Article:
Posted on December 26, 2015

By Mick Woodcock

The opening of the Central Mountains of Arizona to Anglo settlement was set against the backdrop of the American Civil War.  This conflict hastened the exploration of the Territory as the need for gold to finance the war effort sent prospectors into the most inhospitable regions of the West, including Arizona above the Gila River.

The settlements of southern Arizona had been left unprotected against Apache raiding when Federal troops were ordered east in 1861.  Citizens of Tucson called upon the Confederate government for help.  A small contingent of Texas troops under Captain Sherod Hunter arrived in 1862, but was soon run out by the California Column.

The California Column was made up of troops recruited in that state to block any threat from the Confederacy to extend its holdings west from Texas. Colonel James H. Carleton had the task of moving 2,300 men, on foot and horseback, across the southern California and Arizona deserts to New Mexico. 

Carleton’s men marched on to the Rio Grande Valley, but arrived too late to be involved in the fighting that defeated Confederate General Henry Sibley’s Texas forces at Glorietta Pass.  Carleton’s men did garrison many of the New Mexico military posts, and he himself was appointed commander of the Military District of New Mexico, of which Arizona was a part.

The closest the conflict came to central Arizona involved two incidents on the Gila River.  First, Hunter captured Captain William McCleave, commander of Company A, First California Volunteer Cavalry and nine of his men at Ammi White’s flourmill located at the Pima Villages.

Next, the advance guard of Hunter’s column came upon two vedettes of Company A, First California Volunteer Cavalry near Stanwix Stage Station, wounding one of the Union soldiers. The Californians headed west and the Texans headed east.

Residents of Yuma, Tucson and the mining camps of southern Arizona believed that they did not have adequate representation in the New Mexico territorial legislature.  Separated from the Rio Grande valley by desert and unfriendly Apache inhabitants, Anglo settlers felt isolated from the capital in Santa Fe, far to the northeast.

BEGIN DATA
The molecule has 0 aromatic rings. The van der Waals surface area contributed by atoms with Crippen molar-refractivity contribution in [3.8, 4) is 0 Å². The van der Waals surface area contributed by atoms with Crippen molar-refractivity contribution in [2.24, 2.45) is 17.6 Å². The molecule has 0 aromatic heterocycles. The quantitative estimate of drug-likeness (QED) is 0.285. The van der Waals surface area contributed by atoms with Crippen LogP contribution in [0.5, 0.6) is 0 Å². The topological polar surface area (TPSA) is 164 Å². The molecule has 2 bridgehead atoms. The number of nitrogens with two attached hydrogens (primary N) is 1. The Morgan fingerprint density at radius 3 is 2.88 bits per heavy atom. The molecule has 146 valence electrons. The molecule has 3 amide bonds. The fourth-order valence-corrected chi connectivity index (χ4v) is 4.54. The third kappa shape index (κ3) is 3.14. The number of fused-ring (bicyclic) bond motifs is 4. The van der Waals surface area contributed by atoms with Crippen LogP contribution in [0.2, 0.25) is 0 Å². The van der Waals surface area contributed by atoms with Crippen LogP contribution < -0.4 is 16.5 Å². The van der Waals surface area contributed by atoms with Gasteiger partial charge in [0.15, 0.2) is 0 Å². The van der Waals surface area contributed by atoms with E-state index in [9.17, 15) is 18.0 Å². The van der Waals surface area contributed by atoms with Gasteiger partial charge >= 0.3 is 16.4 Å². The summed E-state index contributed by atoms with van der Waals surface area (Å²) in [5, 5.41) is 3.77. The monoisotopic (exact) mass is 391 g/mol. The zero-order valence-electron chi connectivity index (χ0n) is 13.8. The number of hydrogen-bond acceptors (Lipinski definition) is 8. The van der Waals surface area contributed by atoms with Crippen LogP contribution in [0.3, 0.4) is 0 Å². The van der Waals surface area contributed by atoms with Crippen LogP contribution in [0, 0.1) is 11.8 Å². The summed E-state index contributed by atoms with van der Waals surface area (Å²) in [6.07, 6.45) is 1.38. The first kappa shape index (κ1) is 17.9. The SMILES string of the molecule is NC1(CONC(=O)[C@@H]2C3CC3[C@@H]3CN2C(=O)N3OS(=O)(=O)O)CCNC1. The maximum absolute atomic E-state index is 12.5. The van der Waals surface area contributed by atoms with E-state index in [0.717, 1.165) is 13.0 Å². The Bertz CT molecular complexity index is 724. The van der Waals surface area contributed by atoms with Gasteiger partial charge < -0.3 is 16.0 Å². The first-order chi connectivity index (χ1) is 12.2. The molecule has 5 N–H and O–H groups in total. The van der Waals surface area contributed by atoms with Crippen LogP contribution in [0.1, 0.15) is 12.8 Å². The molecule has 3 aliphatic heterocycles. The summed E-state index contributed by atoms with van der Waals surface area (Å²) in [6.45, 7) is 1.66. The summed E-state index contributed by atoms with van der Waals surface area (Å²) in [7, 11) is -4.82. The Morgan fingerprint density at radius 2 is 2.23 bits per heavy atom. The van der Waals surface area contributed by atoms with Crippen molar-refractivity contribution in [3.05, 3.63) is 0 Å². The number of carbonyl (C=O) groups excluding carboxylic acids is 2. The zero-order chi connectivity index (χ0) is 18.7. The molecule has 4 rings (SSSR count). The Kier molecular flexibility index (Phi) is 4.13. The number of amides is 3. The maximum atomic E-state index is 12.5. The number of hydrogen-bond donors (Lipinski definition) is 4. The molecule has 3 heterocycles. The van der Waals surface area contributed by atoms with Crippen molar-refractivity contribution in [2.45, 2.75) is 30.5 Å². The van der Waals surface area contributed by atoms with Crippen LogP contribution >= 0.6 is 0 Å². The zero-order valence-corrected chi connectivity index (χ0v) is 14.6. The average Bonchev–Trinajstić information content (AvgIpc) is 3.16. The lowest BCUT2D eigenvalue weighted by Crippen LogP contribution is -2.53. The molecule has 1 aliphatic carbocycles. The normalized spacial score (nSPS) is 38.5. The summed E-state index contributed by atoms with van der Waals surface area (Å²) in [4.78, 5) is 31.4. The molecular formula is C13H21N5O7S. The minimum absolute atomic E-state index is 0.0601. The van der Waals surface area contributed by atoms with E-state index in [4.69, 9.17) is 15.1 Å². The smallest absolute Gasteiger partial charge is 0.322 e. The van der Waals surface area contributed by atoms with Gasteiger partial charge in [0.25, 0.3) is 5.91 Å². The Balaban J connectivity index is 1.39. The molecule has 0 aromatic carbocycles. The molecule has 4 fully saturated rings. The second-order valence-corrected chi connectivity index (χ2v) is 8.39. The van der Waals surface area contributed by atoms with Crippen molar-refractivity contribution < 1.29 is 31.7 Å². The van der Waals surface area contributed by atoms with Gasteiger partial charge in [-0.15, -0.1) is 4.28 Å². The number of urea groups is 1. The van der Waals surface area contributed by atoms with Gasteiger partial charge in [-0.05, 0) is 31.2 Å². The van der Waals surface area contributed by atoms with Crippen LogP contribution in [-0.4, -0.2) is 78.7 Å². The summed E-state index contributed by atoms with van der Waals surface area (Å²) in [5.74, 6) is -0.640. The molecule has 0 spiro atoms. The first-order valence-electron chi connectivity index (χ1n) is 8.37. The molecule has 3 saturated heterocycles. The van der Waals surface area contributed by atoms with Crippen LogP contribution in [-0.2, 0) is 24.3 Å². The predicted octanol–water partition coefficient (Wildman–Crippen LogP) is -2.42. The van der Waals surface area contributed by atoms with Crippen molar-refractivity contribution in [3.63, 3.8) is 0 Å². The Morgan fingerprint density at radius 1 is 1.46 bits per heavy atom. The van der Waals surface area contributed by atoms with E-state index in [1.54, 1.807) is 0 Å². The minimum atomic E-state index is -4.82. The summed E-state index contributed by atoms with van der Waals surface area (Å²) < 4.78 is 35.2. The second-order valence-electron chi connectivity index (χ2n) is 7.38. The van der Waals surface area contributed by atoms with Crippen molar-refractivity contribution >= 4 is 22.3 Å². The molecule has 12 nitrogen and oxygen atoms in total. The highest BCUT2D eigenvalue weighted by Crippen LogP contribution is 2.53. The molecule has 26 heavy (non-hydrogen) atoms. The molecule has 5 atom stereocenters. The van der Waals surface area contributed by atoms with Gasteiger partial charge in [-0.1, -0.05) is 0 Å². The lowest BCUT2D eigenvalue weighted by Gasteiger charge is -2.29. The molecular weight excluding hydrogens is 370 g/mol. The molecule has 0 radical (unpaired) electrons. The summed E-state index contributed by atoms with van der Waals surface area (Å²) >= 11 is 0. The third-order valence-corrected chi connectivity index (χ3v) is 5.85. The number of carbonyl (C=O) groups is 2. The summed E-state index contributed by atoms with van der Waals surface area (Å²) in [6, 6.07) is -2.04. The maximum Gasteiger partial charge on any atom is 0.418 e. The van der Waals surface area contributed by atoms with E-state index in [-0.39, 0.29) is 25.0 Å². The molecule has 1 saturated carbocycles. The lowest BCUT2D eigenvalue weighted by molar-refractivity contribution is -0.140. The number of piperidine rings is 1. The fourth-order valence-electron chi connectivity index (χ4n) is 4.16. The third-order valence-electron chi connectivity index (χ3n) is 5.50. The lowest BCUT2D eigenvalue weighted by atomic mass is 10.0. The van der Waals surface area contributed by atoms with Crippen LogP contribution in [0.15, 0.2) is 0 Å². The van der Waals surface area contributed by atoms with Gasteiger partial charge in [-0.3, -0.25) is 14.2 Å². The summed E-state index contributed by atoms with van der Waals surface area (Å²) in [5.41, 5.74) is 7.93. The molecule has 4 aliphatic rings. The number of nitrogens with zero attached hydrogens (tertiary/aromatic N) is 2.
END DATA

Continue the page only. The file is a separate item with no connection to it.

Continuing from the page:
By 1860, ten bills for territorial status had been defeated in Congress.  The recognition of the Territory of Arizona by the Confederate Congress in December 1861 and arrival of Texas troops spurred Washington to action.  With the California Column’s success in returning Arizona to the Union, President Lincoln signed the Organic Act making Arizona a territory on February 24, 1863.

In an effort to secure a route from Texas to the Pacific coast, the Confederate government made its Arizona Territory horizontal using the southern parts of New Mexico and Arizona with the capital at Mesilla.  The Federal government merely extended the existing boundary between Utah and Colorado to the south to separate New Mexico and Arizona.

President Abraham Lincoln appointed territorial officials from among Republicans who had been voted out of office and from party members who had worked for his election.  Most of these men gathered at Fort Leavenworth, Kansas where a wagon train was formed, escorted by Company H, Eleventh Missouri Cavalry, to take them to Arizona.

In late September the Governor’s Party headed on the military road which took them to Fort Riley, Kansas and then Fort Larned, Kansas.  From there a road went south and linked up with the Santa Fe Trail.  They took the Mountain Route over Raton Pass and down to Fort Union, New Mexico, suffering extreme cold and snowstorms while en route.

After consultation with General Carleton, the decision was made to go to the gold fields instead of Tucson.  Taking the Whipple Route from Albuquerque, they headed west. Christmas was celebrated in a snow storm at Fish Springs, New Mexico. On December 29th they stopped at Navajo Springs, Arizona and Governor Goodwin read a proclamation establishing the government of Arizona Territory.

Continuing along the old Whipple survey route, the wagon train headed south at Antelope Springs on the Overland Trail.  This was a poorly marked track that took them to the military camp at Del Rio Springs, the first Fort Whipple.  From there Governor Goodwin rode over much of the Territory before naming the new town of Prescott as the first official capital.

“Days Past” is a collaborative project of the Sharlot Hall Museum and the Prescott Corral of Westerners International (www.prescottcorral.org). This and other Days Past articles are also available at www.sharlothallmuseum.org/library-archives/days-past. The public is encouraged to submit proposed articles to dayspastshmcourier@gmail.com. Please contact SHM Library & Archives reference desk at 928-445-3122 Ext. 14, or via email at dayspastshmcourier@gmail.com for information.